Showing posts with label Rendang (Indonesian Beef Stew). Show all posts
Showing posts with label Rendang (Indonesian Beef Stew). Show all posts


Food is about love, about family (related or not), about community. No Indo event goes without food, no Sunday afternoon visits to family or friends goes without eating. The first question, after you've been greeted at the front door, back door or garden path is "Would you like something to eat?" And if you don't want, or don't have time to eat, you'll go home with a care package.

I have fond memories of an Indonesian family, friends of my father, that lived across town. We didn't interact very often, on account of me being busy with studying and eh....researching the Nijmegen nightlife, so to speak. On the occasions that I visited, their grandmother would immediately get up from her chair and go into the kitchen to cook, regardless of the time of day. If they had a particular kind of food they knew I liked, they'd call me to ask if I wanted some, and they would bring over a plate. Sometimes I would find a grocery sack hanging from the door knob with dinner, other times with a piece of spekkoek. At the time, as a young student and away from home, it made me feel welcome, loved and a part of something bigger than just my own little world. Nowadays, I find myself doing the same thing: sharing my food, showing love.

Braised meats, tender stews, marinated satays.....all foods that require attention and dedication. Rendang, today's dish, is one of those foods. With an intriguing variety of flavors, rendang takes time to prepare and mandates close attention towards the end, but the end results is very much worth the effort. It's Indo love on a plate.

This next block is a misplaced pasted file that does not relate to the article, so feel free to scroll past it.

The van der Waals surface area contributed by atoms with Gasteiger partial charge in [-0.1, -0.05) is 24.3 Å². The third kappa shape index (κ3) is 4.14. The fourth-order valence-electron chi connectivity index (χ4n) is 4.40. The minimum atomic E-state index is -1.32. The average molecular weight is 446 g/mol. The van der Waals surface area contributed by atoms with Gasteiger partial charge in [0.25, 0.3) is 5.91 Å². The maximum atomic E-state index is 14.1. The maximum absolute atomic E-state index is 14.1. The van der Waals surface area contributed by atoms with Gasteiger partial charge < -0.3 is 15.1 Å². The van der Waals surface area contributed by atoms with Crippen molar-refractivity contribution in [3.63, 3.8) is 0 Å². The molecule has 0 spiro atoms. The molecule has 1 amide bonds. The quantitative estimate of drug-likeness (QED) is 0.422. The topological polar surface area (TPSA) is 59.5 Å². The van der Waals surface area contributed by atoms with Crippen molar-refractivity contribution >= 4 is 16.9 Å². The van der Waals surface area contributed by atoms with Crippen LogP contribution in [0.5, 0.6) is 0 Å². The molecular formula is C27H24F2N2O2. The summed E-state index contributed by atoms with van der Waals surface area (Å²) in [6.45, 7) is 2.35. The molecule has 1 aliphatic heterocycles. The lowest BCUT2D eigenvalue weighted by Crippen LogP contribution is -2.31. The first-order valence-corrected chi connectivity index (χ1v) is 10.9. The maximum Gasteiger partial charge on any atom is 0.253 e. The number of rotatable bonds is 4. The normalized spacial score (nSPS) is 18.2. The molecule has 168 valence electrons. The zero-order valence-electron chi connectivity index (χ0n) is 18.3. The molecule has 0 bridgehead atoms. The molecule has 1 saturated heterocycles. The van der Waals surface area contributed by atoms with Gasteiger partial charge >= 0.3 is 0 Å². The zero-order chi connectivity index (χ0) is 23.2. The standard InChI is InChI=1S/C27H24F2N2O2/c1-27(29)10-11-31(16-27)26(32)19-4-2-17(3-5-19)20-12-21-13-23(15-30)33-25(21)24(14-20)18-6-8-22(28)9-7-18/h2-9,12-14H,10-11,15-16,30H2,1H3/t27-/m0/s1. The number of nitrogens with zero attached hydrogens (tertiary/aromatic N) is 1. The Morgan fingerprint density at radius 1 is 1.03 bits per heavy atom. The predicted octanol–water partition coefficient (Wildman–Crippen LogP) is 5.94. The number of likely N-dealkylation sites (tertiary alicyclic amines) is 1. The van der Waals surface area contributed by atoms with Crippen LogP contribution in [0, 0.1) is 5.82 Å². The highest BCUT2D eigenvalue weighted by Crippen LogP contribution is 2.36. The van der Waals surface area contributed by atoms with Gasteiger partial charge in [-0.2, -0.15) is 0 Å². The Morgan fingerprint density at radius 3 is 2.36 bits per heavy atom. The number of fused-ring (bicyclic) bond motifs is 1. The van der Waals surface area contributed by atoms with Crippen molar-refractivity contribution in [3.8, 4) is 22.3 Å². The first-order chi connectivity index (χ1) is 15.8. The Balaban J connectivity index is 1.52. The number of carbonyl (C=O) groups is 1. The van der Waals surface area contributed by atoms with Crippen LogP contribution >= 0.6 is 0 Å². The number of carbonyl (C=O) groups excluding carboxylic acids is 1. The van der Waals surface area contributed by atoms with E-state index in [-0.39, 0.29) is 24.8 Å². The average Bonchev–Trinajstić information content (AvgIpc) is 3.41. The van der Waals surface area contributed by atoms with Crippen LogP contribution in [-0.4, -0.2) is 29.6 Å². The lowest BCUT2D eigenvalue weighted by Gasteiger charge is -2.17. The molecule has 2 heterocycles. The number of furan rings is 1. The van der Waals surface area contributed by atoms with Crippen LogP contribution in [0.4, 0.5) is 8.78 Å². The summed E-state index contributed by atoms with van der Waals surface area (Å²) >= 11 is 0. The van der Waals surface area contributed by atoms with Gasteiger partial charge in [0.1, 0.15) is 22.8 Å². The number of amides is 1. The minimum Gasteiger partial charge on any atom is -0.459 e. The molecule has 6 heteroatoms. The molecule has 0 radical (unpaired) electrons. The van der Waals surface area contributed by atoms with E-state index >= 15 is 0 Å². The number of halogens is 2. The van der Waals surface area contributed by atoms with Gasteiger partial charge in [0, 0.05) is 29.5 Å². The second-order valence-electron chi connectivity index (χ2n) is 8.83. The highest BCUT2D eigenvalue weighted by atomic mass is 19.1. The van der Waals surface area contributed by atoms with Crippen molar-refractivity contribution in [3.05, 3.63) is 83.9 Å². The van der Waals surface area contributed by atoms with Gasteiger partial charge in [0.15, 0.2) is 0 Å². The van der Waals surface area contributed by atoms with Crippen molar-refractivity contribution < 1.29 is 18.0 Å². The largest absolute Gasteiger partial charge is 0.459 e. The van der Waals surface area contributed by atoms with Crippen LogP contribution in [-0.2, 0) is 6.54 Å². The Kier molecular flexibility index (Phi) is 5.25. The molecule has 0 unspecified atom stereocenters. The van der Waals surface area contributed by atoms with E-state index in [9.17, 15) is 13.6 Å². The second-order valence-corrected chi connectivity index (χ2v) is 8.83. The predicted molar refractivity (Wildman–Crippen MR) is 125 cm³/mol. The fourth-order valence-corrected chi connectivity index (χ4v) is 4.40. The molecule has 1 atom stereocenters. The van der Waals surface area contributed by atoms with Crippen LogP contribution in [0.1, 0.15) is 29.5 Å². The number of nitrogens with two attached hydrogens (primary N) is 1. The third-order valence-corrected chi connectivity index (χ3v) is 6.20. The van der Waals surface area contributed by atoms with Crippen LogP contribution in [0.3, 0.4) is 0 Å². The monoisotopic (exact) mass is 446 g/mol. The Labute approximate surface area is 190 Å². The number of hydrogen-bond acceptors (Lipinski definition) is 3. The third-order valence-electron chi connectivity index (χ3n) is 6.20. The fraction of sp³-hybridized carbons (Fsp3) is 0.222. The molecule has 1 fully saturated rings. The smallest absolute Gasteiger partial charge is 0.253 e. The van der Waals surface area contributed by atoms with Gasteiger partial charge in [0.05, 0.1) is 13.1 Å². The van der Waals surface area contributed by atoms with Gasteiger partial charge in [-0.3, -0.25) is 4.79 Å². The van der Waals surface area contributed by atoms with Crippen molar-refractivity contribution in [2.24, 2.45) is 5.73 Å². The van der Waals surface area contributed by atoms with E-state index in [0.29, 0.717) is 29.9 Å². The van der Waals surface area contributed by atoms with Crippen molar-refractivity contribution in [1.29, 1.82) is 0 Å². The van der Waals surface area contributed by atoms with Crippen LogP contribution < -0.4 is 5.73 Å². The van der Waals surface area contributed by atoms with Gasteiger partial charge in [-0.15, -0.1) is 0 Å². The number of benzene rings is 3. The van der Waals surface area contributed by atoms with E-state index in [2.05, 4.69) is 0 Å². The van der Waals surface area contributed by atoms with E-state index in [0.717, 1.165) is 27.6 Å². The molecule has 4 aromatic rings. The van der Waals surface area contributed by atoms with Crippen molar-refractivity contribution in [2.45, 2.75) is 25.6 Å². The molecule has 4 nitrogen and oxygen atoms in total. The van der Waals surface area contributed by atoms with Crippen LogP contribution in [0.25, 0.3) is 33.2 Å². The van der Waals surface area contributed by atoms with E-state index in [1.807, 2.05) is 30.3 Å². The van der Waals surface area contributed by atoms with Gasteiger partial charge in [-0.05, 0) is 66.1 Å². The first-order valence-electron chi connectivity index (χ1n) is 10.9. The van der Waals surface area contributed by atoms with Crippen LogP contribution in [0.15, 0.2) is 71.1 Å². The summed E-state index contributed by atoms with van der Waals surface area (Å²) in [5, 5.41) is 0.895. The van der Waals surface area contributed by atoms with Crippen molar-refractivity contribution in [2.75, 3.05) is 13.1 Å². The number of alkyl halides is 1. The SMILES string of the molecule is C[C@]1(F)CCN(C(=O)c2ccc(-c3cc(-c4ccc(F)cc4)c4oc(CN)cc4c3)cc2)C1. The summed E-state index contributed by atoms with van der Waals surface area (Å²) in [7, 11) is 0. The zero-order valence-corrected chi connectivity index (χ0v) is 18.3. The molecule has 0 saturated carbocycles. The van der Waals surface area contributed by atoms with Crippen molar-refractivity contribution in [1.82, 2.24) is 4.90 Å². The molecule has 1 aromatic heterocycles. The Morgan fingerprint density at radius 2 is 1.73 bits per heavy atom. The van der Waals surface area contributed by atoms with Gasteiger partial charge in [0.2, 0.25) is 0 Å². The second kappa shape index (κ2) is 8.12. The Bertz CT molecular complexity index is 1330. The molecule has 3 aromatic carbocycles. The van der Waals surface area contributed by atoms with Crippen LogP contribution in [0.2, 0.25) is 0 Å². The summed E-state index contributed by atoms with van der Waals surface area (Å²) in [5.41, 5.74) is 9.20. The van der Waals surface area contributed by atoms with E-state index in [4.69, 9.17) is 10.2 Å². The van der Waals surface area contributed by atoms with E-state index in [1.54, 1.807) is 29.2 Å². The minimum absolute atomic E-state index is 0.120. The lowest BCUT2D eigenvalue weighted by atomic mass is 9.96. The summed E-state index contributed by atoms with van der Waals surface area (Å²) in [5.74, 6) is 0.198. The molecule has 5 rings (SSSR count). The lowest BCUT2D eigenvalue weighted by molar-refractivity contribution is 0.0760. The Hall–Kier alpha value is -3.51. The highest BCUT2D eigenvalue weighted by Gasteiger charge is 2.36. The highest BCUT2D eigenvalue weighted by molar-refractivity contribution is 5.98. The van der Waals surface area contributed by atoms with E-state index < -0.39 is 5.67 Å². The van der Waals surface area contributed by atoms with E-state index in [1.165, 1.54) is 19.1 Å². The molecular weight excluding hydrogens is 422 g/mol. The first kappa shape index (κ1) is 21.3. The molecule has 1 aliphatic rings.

2 lbs beef chuck roast
4 shallots
1 lemongrass
4 cloves garlic
1 inch ginger, fresh
2 tablespoons of oil
1 cinnamon stick
3 star anise
1 lemon grass
1 cup coconut milk
1 cup warm water
2 teaspoons tamarind paste
4 kaffir lime leaves
1 tablespoon brown sugar

Remove the fat from the beef and cut it into one inch cubes. Blend the shallots, the lemon grass (the tender white part), the garlic and the fresh ginger into a paste. If the paste gets too thick, add a tablespoon of oil.

Heat a skillet and add two tablespoons of oil. When hot, quickly sear the meat on all sides. Remove it from the pan and set aside. Reheat the skillet, add another tablespoon of oil, stir in the paste and toss in the cinnamon stick, the star anise, a piece of lemon grass that has been pounded so it will release its flavor and fragrance. Stir on high heat until the paste thickens and starts releasing its smells, and then add the seared beef. Lower the heat and add the coconut milk, water and tamarind paste (you may need to dissolve the paste in the warm water). Stir to make sure everything is mixed well, and simmer.

After half an hour, stir in the kaffir lime leaves and the brown sugar, cover the pan and simmer slowly. The goal is to braise the beef to the point where it is very tender, and at the same time to reduce the liquid in the sauce so that it practically clings to the beef instead of swimming in it. You achieve this by moving the lid partially off the pan or crockpot after an hour, and letting the liquid slowly evaporate.